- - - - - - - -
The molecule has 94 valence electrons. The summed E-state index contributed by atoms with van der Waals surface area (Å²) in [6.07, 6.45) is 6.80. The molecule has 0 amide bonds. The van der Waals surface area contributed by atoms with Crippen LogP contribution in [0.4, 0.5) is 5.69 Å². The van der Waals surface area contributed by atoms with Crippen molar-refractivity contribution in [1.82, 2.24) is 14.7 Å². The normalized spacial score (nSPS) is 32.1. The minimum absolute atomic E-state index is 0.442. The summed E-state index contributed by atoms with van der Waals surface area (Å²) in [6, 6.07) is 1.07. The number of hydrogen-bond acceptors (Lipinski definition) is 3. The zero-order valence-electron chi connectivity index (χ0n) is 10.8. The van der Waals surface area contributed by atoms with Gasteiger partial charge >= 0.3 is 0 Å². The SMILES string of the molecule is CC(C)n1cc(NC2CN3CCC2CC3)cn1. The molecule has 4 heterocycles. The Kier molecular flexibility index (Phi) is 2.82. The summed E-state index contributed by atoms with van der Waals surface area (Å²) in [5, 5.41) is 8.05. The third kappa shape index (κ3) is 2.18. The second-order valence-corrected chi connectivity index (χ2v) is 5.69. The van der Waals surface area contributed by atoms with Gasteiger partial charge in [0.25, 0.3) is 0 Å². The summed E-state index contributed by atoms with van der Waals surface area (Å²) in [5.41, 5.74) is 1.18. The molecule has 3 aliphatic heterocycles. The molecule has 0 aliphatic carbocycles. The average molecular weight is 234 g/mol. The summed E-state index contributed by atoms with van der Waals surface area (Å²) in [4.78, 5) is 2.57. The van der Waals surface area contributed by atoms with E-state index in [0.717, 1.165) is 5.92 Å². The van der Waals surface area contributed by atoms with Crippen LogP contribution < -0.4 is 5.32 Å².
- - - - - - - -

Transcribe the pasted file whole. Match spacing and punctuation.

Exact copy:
The molecule has 94 valence electrons. The summed E-state index contributed by atoms with van der Waals surface area (Å²) in [6.07, 6.45) is 6.80. The molecule has 0 amide bonds. The van der Waals surface area contributed by atoms with Crippen LogP contribution in [0.4, 0.5) is 5.69 Å². The van der Waals surface area contributed by atoms with Crippen molar-refractivity contribution in [1.82, 2.24) is 14.7 Å². The normalized spacial score (nSPS) is 32.1. The minimum absolute atomic E-state index is 0.442. The summed E-state index contributed by atoms with van der Waals surface area (Å²) in [6, 6.07) is 1.07. The number of hydrogen-bond acceptors (Lipinski definition) is 3. The zero-order valence-electron chi connectivity index (χ0n) is 10.8. The van der Waals surface area contributed by atoms with Gasteiger partial charge >= 0.3 is 0 Å². The SMILES string of the molecule is CC(C)n1cc(NC2CN3CCC2CC3)cn1. The molecule has 4 heterocycles. The Kier molecular flexibility index (Phi) is 2.82. The summed E-state index contributed by atoms with van der Waals surface area (Å²) in [5, 5.41) is 8.05. The third kappa shape index (κ3) is 2.18. The second-order valence-corrected chi connectivity index (χ2v) is 5.69. The van der Waals surface area contributed by atoms with Gasteiger partial charge in [0.25, 0.3) is 0 Å². The summed E-state index contributed by atoms with van der Waals surface area (Å²) in [5.41, 5.74) is 1.18. The molecule has 3 aliphatic heterocycles. The molecule has 0 aliphatic carbocycles. The average molecular weight is 234 g/mol. The summed E-state index contributed by atoms with van der Waals surface area (Å²) in [4.78, 5) is 2.57. The van der Waals surface area contributed by atoms with E-state index in [0.717, 1.165) is 5.92 Å². The van der Waals surface area contributed by atoms with Crippen LogP contribution < -0.4 is 5.32 Å².